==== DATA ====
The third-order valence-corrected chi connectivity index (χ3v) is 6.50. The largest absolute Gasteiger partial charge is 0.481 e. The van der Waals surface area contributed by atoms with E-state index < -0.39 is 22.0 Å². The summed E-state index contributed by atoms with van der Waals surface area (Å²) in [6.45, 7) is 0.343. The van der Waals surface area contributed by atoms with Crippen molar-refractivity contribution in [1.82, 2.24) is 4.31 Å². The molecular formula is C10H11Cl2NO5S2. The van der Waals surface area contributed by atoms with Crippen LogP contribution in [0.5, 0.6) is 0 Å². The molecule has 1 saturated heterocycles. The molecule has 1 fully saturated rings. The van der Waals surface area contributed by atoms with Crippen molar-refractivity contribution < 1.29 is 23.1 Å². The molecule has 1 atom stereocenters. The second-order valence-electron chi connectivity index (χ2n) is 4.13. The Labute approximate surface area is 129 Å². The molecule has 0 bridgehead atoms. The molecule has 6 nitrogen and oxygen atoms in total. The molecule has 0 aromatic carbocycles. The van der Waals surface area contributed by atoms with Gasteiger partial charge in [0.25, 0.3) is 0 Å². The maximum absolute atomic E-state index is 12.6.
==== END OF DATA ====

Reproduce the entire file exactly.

The third-order valence-corrected chi connectivity index (χ3v) is 6.50. The largest absolute Gasteiger partial charge is 0.481 e. The van der Waals surface area contributed by atoms with E-state index < -0.39 is 22.0 Å². The summed E-state index contributed by atoms with van der Waals surface area (Å²) in [6.45, 7) is 0.343. The van der Waals surface area contributed by atoms with Crippen molar-refractivity contribution in [1.82, 2.24) is 4.31 Å². The molecular formula is C10H11Cl2NO5S2. The van der Waals surface area contributed by atoms with Crippen LogP contribution in [0.5, 0.6) is 0 Å². The molecule has 1 saturated heterocycles. The molecule has 1 fully saturated rings. The van der Waals surface area contributed by atoms with Crippen molar-refractivity contribution < 1.29 is 23.1 Å². The molecule has 1 atom stereocenters. The second-order valence-electron chi connectivity index (χ2n) is 4.13. The Labute approximate surface area is 129 Å². The molecule has 0 bridgehead atoms. The molecule has 6 nitrogen and oxygen atoms in total. The molecule has 0 aromatic carbocycles. The van der Waals surface area contributed by atoms with Gasteiger partial charge in [0.25, 0.3) is 0 Å². The maximum absolute atomic E-state index is 12.6.